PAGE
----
Ischemic heart disease is a condition whereby the myocardium is inadequately supplied with oxygenated blood. The pathogenesis reflects an imbalance between coronary artery supply and myocardial oxygen demand. Atherosclerosis is generally the primary coronary lesion and compromises perfusion through vessel stenosis. However, as this condition progresses, plaque rupture, thrombosis, and/or vasospasm may all be superimposed. If a vessel becomes totally occluded, the normally perfused myocardial cells undergo necrosis (ie, myocardial infarction). Myocardial oxygen demand is determined primarily by heart rate and systolic wall tension (afterload).
Chest pain (angina) is generally the first symptom of coronary artery disease. However, a patient may tolerate varying degrees of coronary stenosis without angina pain provided heart rate and blood pressure do not impose excessive demand. In fact, some patients remain completely asymptomatic, and their disease is discovered during treadmill or other screening examinations. In this case, the condition is labeled silent ischemia. For example, severe diabetes can result in peripheral sensory neuropathy, and these patients may not experience anginal pain during periods of myocardial ischemia or infarction.
The nature and frequency of anginal episodes are indicative of the coronary lesions. When chest pain occurs only during exercise or emotional stress, the condition is called stable or classic angina. Because the pain is triggered by an increase in cardiac strain or myocardial oxygen demand, it is presumed that the coronary lesion is relatively stable and reflects uncomplicated atherosclerosis. It is believed that pain occurs because the sudden increase in demand outstrips the ability of the stenosed vessel to provide adequate oxygenated blood to the heart muscle. In rare cases, chest pain occurs only at rest. In this case, brief periods of coronary spasm are suspected and may be due to heightened excitability of coronary smooth muscle cells. Presumably, the underlying atherosclerosis contributes to this irritability, and the condition is described as Prinzmetal’s or vasospastic angina. When chest pain becomes more frequent and occurs during exercise or rest, it is assumed that atherosclerotic lesions are becoming unstable and are exhibiting plaque rupture and thrombotic events. This is called unstable or preinfarction angina.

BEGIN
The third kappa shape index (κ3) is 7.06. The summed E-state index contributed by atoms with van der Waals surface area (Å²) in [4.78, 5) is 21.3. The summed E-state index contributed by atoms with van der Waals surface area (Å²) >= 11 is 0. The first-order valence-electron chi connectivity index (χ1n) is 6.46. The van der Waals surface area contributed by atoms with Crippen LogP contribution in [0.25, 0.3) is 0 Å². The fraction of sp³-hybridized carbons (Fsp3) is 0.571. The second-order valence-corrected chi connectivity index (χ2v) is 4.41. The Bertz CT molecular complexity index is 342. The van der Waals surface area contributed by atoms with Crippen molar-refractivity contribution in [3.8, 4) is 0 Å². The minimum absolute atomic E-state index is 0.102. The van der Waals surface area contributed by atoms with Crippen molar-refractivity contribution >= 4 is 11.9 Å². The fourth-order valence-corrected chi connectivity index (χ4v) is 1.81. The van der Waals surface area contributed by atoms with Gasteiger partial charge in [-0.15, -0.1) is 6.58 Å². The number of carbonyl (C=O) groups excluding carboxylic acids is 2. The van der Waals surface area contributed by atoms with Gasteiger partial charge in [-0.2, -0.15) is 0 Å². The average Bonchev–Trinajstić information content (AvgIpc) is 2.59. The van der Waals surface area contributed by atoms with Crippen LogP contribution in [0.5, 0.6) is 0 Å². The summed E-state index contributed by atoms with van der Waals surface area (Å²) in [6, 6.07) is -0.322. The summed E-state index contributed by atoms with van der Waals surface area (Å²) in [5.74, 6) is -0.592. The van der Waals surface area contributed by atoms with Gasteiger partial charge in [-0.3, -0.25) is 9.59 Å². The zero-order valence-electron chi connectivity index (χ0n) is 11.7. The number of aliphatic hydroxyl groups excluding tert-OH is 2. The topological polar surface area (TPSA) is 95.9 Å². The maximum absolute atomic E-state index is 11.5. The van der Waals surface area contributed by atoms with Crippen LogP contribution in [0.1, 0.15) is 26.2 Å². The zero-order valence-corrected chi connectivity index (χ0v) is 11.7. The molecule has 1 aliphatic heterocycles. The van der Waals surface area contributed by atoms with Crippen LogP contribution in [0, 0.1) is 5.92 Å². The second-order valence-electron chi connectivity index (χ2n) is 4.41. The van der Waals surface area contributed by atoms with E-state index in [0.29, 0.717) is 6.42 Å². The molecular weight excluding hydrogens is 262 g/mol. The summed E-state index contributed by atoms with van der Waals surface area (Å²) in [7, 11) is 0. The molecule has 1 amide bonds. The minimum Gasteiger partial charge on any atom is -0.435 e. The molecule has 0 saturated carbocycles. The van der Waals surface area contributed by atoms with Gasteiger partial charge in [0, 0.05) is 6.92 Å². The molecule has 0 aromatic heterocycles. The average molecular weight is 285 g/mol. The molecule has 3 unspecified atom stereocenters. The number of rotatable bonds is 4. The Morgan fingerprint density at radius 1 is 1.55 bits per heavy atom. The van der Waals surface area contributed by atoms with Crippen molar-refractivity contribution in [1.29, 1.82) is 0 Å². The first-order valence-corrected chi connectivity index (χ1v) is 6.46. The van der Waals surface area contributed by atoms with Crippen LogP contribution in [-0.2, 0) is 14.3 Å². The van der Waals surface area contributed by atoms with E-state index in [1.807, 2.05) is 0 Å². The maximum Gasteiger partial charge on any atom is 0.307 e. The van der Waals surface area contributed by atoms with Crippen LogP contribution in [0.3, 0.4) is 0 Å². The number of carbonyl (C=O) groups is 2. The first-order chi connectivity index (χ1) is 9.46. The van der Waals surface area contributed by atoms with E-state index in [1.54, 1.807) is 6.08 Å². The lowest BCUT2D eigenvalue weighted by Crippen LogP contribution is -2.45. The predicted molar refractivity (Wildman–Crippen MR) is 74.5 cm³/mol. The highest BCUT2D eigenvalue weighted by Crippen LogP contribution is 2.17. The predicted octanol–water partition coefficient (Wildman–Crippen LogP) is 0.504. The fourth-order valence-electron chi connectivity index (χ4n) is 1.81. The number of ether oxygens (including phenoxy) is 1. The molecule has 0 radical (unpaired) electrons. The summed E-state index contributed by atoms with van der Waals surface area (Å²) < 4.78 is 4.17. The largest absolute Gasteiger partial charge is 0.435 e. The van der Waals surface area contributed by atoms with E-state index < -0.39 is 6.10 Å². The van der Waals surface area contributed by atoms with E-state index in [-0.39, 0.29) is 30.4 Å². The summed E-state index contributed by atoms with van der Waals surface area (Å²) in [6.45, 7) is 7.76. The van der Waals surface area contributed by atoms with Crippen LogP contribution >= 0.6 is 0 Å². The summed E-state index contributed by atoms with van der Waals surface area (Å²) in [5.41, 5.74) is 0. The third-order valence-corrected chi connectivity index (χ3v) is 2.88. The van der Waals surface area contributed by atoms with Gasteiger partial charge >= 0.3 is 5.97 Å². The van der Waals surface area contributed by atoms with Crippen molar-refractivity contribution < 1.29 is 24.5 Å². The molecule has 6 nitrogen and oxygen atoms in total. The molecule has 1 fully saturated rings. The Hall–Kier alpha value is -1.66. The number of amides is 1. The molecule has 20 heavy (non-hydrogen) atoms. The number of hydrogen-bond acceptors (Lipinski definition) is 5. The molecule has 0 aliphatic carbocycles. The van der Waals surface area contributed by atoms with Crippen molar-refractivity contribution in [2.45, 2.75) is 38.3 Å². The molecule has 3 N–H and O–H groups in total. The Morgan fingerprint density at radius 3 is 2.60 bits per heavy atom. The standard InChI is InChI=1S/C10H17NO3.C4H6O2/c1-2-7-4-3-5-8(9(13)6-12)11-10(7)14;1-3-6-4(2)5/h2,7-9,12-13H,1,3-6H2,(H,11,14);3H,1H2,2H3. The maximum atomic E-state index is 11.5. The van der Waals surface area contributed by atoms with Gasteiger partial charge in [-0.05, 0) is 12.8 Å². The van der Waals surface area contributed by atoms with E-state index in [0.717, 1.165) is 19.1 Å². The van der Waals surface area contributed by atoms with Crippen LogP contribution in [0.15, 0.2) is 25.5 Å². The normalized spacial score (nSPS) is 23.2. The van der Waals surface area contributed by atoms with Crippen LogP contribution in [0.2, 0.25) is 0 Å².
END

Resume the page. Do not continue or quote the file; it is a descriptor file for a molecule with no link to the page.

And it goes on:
Myocardial infarction is the death of cardiac muscle cells attributed to complete occlusion of a primary coronary artery or one of its branches. This occlusion is the result of thrombosis following rupture of an atherosclerotic plaque. Although atherosclerosis produces stenosis of coronary arteries, the actual degree of stenosis does not always predict imminent myocardial infarction. Indeed, some patients who have 80% to 90% stenosis merely present episodes of stable angina and never experience myocardial infarction. This occurs because total occlusion requires thrombosis. The vulnerability of atherosclerotic plaques to rupture is not predicated on the degree of stenosis, but on the portion that comprises cholesterol-rich lipids. At times, this fragile appearance is noticeable on angiographic studies, but otherwise it is presumed on the basis of an unstable pattern of anginal episodes. These episodes are believed to follow embolization of plaque fragments or small thrombi that lodge in small, distal branches and dissolve. They do not occlude coronary perfusion long enough to cause necrosis and, in this regard, resemble the process observed in transient ischemic attacks (TIAs) of the cerebral circulation.
Nevertheless, the risk for myocardial infarction certainly increases as atherosclerosis evolves to produce greater degrees of stenosis. The sequelae that follow infarction depend on the size and location of the necrotic zone. Occlusion of a terminal branch to a small area in the right ventricular wall may result in chest pain only and may heal uneventfully. Necrosis of an isolated papillary muscle may lead to prolapse of the related valve. However, if a large vessel supplying the left ventricle is occluded, necrosis may be so extensive that the ventricle fails to eject adequately or ruptures. In either of these cases, the patient may experience a cardiac arrest, which is the absence of a palpable pulse. Most often, however, cardiac arrest is attributed to an arrhythmia such as ventricular fibrillation that is precipitated by the anoxic insult to neural conduction pathways within the heart.